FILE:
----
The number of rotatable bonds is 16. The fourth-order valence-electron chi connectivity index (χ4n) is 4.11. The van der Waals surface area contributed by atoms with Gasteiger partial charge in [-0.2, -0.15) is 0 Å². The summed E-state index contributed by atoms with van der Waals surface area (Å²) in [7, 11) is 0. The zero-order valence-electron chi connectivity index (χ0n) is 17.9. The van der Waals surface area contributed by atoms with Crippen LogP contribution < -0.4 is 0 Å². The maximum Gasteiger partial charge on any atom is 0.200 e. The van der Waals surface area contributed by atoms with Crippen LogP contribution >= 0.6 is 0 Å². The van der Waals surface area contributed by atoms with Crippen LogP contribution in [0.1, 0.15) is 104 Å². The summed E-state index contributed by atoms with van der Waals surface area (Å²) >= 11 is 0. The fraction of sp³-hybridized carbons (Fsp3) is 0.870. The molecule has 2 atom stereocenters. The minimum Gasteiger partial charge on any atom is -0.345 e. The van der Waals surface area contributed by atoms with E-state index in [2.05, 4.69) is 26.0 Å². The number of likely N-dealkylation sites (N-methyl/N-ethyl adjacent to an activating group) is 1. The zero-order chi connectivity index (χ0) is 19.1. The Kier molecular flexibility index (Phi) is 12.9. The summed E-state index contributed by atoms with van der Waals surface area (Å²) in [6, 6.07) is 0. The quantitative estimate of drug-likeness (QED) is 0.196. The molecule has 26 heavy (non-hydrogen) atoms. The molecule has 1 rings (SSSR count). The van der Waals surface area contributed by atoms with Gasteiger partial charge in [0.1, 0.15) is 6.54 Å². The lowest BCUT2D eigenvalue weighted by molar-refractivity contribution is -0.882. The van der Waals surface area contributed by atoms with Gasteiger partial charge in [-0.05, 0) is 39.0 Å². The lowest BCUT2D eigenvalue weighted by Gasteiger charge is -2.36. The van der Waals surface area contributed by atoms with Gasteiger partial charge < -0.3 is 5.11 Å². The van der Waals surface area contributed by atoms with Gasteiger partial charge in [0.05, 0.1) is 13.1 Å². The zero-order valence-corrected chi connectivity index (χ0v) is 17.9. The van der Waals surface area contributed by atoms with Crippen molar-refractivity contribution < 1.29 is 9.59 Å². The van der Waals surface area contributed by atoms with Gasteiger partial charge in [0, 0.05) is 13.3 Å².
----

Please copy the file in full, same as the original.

The number of rotatable bonds is 16. The fourth-order valence-electron chi connectivity index (χ4n) is 4.11. The van der Waals surface area contributed by atoms with Gasteiger partial charge in [-0.2, -0.15) is 0 Å². The summed E-state index contributed by atoms with van der Waals surface area (Å²) in [7, 11) is 0. The zero-order valence-electron chi connectivity index (χ0n) is 17.9. The van der Waals surface area contributed by atoms with Crippen LogP contribution < -0.4 is 0 Å². The maximum Gasteiger partial charge on any atom is 0.200 e. The van der Waals surface area contributed by atoms with Crippen LogP contribution >= 0.6 is 0 Å². The van der Waals surface area contributed by atoms with Crippen LogP contribution in [0.1, 0.15) is 104 Å². The summed E-state index contributed by atoms with van der Waals surface area (Å²) >= 11 is 0. The fraction of sp³-hybridized carbons (Fsp3) is 0.870. The molecule has 2 atom stereocenters. The minimum Gasteiger partial charge on any atom is -0.345 e. The van der Waals surface area contributed by atoms with E-state index in [2.05, 4.69) is 26.0 Å². The number of likely N-dealkylation sites (N-methyl/N-ethyl adjacent to an activating group) is 1. The zero-order chi connectivity index (χ0) is 19.1. The Kier molecular flexibility index (Phi) is 12.9. The summed E-state index contributed by atoms with van der Waals surface area (Å²) in [6, 6.07) is 0. The quantitative estimate of drug-likeness (QED) is 0.196. The molecule has 26 heavy (non-hydrogen) atoms. The molecule has 1 rings (SSSR count). The van der Waals surface area contributed by atoms with Gasteiger partial charge in [0.1, 0.15) is 6.54 Å². The lowest BCUT2D eigenvalue weighted by molar-refractivity contribution is -0.882. The van der Waals surface area contributed by atoms with Gasteiger partial charge in [-0.05, 0) is 39.0 Å². The lowest BCUT2D eigenvalue weighted by Gasteiger charge is -2.36. The van der Waals surface area contributed by atoms with Gasteiger partial charge < -0.3 is 5.11 Å². The van der Waals surface area contributed by atoms with Gasteiger partial charge in [0.05, 0.1) is 13.1 Å². The zero-order valence-corrected chi connectivity index (χ0v) is 17.9. The van der Waals surface area contributed by atoms with Crippen molar-refractivity contribution < 1.29 is 9.59 Å². The van der Waals surface area contributed by atoms with Gasteiger partial charge in [0, 0.05) is 13.3 Å².